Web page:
Silverberg did Part 2 of Show not Tell.
I liked a lot of the stories in this issue:
"The Union of Soil and Sky" by Gregory Norman Bossert -- archeologists are looking for ancient civilizations on a foreign planet and find more than they expected.
"Mindband" by Pamela Sargent -- how does a reporter prove that a Pentagon contractor made a mistake that killed lots of people?
"Jackie's-Boy" by Steven Popkes -- a future Earth where plagues are everywhere and those that live are mutated. An elephant who can talk takes a boy with her to find other elephants (herd animals) and along the way find dragons.
"Adrift" by Eugene Fischer -- There's a new method of shipping over water: nodes go from one place to another and to platforms in the oceans. Kind of like containers that can run themselves. A group of children show up in a node at the platform but they'd been planning to get to the US, which would keep them. Will they have to go back to the danger of the Congo or on to the US? This story had to have been submitted well before the Haiti earthquake, but there is a part where the platform boss explains how they use the nodes to help disasters that strongly brought Haiti to my mind.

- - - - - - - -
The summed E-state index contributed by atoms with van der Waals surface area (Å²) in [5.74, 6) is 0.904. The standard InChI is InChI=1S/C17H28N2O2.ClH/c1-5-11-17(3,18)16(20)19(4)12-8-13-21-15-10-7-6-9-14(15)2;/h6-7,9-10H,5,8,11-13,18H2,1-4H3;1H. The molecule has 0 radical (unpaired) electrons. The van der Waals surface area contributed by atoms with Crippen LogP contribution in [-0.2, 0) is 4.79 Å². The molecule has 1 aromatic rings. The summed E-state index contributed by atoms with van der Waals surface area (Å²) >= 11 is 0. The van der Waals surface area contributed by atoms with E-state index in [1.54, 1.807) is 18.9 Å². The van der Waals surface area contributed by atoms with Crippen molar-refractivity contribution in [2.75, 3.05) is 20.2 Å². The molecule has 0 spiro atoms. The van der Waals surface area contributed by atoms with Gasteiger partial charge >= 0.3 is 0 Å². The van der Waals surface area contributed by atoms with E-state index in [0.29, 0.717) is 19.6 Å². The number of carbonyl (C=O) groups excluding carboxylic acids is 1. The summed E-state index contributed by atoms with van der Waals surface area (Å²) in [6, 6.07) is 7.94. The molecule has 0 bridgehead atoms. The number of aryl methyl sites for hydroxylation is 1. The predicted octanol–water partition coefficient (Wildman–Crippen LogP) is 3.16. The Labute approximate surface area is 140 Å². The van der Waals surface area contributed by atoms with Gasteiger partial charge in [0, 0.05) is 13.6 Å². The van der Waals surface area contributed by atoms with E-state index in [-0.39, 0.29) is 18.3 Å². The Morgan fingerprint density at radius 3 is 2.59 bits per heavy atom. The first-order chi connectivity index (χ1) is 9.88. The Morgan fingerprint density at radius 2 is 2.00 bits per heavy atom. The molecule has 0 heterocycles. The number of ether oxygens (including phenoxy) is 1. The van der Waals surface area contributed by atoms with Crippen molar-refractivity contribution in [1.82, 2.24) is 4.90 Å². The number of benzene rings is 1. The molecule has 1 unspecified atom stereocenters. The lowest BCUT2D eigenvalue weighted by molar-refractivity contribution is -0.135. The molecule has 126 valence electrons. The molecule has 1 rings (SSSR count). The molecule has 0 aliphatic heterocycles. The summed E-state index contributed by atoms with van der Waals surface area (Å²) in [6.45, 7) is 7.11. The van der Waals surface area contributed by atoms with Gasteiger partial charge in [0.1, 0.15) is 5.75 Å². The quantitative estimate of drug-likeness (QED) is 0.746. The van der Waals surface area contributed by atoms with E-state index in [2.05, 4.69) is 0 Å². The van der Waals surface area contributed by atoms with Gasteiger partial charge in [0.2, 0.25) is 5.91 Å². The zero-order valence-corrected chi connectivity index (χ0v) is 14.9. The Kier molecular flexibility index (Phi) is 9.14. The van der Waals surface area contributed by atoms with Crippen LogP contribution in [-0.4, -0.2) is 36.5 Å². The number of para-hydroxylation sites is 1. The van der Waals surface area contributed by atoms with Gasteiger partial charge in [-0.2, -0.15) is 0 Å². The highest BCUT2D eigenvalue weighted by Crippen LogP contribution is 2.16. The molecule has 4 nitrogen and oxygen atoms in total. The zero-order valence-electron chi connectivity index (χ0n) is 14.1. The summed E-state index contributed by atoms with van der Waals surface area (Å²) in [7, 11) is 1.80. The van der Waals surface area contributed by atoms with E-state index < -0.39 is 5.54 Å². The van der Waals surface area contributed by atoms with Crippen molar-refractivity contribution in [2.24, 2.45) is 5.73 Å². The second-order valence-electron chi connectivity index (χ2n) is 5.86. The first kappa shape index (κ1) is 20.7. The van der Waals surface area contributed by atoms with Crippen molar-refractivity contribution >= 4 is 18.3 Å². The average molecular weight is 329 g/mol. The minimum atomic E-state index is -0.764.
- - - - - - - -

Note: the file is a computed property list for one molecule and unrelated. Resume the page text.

"They Laughed at Me in Vienna and Again in Prague, and Then in Belfast, and Don't Forget Hanoi! But I'll Show Them! I'll Show Them All, I Tell You!" by Tim McDaniel -- a mad scientist actually has valid projects but is laughed off the stage every time. Fortunately, his daughter is along.
"Pretty to Think So" by Robert Reed -- the president broadcasts that everybody must start east immediately. He won't tell why, but at the White House, they say it's a comet. It's an asteroid. It's aliens. What is it really? And how do our viewpoint family get away?